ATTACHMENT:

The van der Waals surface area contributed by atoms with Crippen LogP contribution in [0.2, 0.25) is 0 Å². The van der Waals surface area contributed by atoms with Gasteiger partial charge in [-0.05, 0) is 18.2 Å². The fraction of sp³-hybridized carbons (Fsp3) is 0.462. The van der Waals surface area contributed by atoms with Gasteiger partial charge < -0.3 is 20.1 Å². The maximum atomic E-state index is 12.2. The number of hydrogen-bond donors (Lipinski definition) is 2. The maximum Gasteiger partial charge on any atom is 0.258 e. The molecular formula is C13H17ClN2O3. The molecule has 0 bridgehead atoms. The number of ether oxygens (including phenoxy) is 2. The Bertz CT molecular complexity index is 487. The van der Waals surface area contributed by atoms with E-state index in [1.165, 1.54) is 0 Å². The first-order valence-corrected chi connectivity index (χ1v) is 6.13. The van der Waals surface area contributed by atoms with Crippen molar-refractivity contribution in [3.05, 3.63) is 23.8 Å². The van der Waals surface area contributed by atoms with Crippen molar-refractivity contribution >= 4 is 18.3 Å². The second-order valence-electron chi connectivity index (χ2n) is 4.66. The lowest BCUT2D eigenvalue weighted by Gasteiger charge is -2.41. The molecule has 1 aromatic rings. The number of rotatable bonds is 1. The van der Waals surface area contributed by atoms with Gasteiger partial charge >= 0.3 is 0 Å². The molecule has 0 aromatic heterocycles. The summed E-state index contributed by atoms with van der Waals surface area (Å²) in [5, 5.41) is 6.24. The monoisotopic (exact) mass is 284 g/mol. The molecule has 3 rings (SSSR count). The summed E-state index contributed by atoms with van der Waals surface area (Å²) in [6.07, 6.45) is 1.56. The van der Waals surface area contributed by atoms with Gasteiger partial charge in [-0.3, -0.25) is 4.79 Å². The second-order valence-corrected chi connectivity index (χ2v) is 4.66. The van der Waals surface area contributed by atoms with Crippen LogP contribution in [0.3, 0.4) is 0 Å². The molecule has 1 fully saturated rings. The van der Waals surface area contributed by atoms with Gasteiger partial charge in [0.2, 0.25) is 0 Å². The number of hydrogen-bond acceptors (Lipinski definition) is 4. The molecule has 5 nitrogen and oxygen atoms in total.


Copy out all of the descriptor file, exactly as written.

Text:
The van der Waals surface area contributed by atoms with Crippen LogP contribution in [0.2, 0.25) is 0 Å². The van der Waals surface area contributed by atoms with Gasteiger partial charge in [-0.05, 0) is 18.2 Å². The fraction of sp³-hybridized carbons (Fsp3) is 0.462. The van der Waals surface area contributed by atoms with Gasteiger partial charge < -0.3 is 20.1 Å². The maximum atomic E-state index is 12.2. The number of hydrogen-bond donors (Lipinski definition) is 2. The maximum Gasteiger partial charge on any atom is 0.258 e. The molecular formula is C13H17ClN2O3. The molecule has 0 bridgehead atoms. The number of ether oxygens (including phenoxy) is 2. The Bertz CT molecular complexity index is 487. The van der Waals surface area contributed by atoms with E-state index in [1.165, 1.54) is 0 Å². The first-order valence-corrected chi connectivity index (χ1v) is 6.13. The van der Waals surface area contributed by atoms with Crippen molar-refractivity contribution in [3.05, 3.63) is 23.8 Å². The van der Waals surface area contributed by atoms with Crippen molar-refractivity contribution >= 4 is 18.3 Å². The second-order valence-electron chi connectivity index (χ2n) is 4.66. The lowest BCUT2D eigenvalue weighted by Gasteiger charge is -2.41. The molecule has 1 aromatic rings. The number of rotatable bonds is 1. The van der Waals surface area contributed by atoms with Gasteiger partial charge >= 0.3 is 0 Å². The molecule has 0 aromatic heterocycles. The summed E-state index contributed by atoms with van der Waals surface area (Å²) in [5, 5.41) is 6.24. The monoisotopic (exact) mass is 284 g/mol. The molecule has 3 rings (SSSR count). The summed E-state index contributed by atoms with van der Waals surface area (Å²) in [6.07, 6.45) is 1.56. The van der Waals surface area contributed by atoms with Gasteiger partial charge in [-0.3, -0.25) is 4.79 Å². The second-order valence-corrected chi connectivity index (χ2v) is 4.66. The van der Waals surface area contributed by atoms with Crippen LogP contribution in [0.3, 0.4) is 0 Å². The molecule has 1 fully saturated rings. The van der Waals surface area contributed by atoms with Gasteiger partial charge in [0.2, 0.25) is 0 Å². The number of hydrogen-bond acceptors (Lipinski definition) is 4. The molecule has 5 nitrogen and oxygen atoms in total.